Some observers stressed the gravity of the accusations, while prominent journals such as Science and Nature downplayed the letter.

Either way, its content is, frankly, incendiary (more extracts here). In addition to the above claims, the laureates asserted that Greenpeace has “spearheaded opposition” to golden rice. “Opposition based on emotion and dogma contradicted by data must be stopped”, they wrote. “How many poor people in the world must die before we consider this a ‘crime against humanity’?”

Many claims in the letter are either patently false or highly contended. Even the thesis that golden rice is an instrument in the battle against vitamin A deficiency is questionable, according to the International Rice Research Institute. The enhanced beta-carotene content of the crop appears to be variable and its value possibly reduced by cooking. Its effectiveness merits further study.

Other scientists have pointed out that vitamin deficiencies are more efficiently fought with better nutrition, direct supplementation, nutrition education programs, the promotion of home gardens, or with the enrichment of staple food with essential nutrients such as vitamin A. All these policies have been implemented successfully over the past decade in many countries.

Golden rice is also a poor solution for vitamin A deficiency because of its lower yield compared to other rice varieties, which could deter farmers from growing it. This is one of the reasons why golden rice is not yet approved for commercialization.

Finally, its yellow colour makes it more difficult to detect contamination from a dangerous mycotoxin that can cause serious health problems in humans.

All of which is to say that claiming that the introduction of the crop in Asia and Africa by early 2000 would have been beneficial and saved lives is doubtful at best. The evidence does not even contradict the alternative conclusion: that the delayed commercialisation was actually better for the populations concerned.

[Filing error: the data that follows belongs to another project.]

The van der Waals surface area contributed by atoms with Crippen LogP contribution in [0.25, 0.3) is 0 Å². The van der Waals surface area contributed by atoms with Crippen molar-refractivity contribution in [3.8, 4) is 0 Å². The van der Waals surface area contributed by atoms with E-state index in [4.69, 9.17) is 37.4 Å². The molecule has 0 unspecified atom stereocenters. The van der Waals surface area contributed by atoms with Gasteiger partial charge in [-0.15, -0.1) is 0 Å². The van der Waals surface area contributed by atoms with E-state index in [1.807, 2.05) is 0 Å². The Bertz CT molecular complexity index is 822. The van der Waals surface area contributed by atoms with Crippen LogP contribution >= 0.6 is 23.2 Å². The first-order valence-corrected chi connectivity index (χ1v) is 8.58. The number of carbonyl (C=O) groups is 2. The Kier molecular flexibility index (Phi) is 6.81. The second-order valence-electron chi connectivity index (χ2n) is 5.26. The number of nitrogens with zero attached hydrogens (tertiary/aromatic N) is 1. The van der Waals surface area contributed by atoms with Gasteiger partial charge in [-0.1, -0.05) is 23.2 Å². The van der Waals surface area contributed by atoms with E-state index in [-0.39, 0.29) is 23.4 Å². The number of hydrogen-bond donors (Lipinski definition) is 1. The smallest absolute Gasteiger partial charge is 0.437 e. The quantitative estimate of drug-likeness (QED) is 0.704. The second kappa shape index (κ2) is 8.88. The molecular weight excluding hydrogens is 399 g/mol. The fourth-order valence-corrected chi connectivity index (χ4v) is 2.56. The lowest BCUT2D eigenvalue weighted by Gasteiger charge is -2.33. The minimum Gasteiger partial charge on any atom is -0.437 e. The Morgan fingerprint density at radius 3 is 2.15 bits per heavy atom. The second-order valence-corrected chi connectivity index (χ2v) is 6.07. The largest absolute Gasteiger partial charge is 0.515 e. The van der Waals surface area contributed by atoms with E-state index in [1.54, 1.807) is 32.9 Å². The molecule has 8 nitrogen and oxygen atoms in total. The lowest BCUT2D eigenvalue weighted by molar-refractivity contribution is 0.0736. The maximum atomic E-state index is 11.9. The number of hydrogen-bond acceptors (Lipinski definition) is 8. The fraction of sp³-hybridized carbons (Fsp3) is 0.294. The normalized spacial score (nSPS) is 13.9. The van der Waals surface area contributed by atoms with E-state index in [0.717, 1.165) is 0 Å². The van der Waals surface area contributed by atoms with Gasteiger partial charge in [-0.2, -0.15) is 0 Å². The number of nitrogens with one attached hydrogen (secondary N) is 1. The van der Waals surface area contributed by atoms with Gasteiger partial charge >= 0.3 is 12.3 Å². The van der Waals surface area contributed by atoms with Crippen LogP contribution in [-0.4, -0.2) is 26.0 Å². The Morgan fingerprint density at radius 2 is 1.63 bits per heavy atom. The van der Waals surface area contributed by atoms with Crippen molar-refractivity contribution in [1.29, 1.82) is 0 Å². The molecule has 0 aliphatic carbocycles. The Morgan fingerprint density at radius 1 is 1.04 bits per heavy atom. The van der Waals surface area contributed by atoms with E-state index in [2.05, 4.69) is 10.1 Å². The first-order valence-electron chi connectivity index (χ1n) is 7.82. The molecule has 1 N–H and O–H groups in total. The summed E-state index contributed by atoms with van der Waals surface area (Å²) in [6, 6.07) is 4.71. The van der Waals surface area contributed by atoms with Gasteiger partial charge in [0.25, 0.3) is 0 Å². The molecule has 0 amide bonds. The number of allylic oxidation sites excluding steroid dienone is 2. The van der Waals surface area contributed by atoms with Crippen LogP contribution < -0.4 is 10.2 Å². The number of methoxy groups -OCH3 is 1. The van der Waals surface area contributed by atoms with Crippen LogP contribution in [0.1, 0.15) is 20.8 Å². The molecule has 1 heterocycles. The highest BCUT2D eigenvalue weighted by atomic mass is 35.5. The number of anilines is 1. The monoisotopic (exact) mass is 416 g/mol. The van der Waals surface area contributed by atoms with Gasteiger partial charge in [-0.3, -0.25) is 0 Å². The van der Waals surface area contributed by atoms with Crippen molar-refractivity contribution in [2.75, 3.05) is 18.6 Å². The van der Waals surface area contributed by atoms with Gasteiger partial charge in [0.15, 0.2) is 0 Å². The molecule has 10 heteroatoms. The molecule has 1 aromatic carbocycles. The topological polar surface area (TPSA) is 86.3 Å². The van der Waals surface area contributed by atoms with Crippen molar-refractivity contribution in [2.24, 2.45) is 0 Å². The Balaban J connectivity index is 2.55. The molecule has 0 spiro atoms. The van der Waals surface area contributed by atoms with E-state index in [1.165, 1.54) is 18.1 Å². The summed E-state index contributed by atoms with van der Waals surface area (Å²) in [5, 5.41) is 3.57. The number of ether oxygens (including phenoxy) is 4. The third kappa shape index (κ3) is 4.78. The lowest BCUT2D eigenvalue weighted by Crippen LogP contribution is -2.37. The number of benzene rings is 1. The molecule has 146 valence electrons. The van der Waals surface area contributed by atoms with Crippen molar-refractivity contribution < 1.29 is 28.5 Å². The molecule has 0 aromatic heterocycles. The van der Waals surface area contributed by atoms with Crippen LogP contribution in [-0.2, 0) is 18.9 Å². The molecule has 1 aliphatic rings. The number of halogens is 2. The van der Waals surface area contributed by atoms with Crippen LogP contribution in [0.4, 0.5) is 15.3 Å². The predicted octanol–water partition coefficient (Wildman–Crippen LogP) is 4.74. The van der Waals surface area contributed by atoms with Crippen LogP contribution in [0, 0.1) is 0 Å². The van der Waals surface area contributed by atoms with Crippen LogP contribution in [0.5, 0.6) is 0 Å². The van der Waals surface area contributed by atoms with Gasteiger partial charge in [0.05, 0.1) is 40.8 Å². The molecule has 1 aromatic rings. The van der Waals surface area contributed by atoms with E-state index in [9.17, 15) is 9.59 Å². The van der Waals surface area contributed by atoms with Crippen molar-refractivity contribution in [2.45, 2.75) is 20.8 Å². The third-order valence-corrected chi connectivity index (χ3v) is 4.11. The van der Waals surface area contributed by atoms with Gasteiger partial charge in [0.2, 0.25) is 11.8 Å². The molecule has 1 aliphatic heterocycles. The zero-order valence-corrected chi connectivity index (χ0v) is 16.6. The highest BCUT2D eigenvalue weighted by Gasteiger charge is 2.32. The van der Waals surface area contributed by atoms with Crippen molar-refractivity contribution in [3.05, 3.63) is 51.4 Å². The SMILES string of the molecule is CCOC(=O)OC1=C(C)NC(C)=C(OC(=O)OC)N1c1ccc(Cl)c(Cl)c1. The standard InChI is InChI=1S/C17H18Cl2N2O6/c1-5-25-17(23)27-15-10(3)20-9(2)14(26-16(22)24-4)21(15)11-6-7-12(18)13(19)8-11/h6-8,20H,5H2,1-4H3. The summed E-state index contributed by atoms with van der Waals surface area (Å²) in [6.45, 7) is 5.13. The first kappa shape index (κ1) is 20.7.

Safe or fair?

GMOs are a battlefield showing how the issue of framing – deciding on the nature of the problem – is of paramount importance.

For two decades, we have been told that GMOs are safe for human consumption. The tunnel vision on food safety has led to the neglect of other legitimate inquiries on, say, issues of the power, regulation and control of the genetic fabric of our food. Such issues are central to why many constituencies opposed GMO crops.

Relevant, too, and also under-discussed, are lessons from unsuccessful GMO adoption.

Today, increasingly more voices are asserting that new technologies should be regulated not only on their benefit-risk profiles but also in their societal context and need, and searching The Conversation for “golden rice” returns a wealth of opinions, indeed – the opposite of a consensus.

This happens because science is a “show me”, not a “trust me”, field. Purporting to speak on behalf of all science, as the Nobel laureates sought to do with golden rice, conflated science, the scientific method and truth.

We live in times of intense ideological confrontations surrounding scientific work. The notion that science works for a common good, which is occasionally imbued with the prestige and authority of Nobel Prize winners, is reassuring. But it is dangerous.

“Science is strictly impersonal; a method and a body of knowledge,” wrote the sociologist John Dewey in the 1930s. “It owes its operation and its consequences to the human beings who use it. It adapts itself passively to the purposes and desires which animate these human beings.”

Dewey called the problem involved in our control of science “the greatest which civilisation has ever had to face”. This calls for a vigilant society and a scientific field that never tires of being critical of itself.


Andrea Saltelli, Adjunct Professor Centre for the Study of the Sciences and the Humanities, University of Bergen, University of Bergen; Mario Giampietro, Professor for Sustainability and Integrated Assessment, Universitat Autònoma de Barcelona, and Tiziano Gomiero, Fellow at Department of Environmental Studies Faculty of Social Studies, Masaryk University

This article was originally published on The Conversation. Read the original article.

Feature Image Courtesy: Visual Hunt

Leave a Reply

Your email address will not be published. Required fields are marked *

Input your search keywords and press Enter.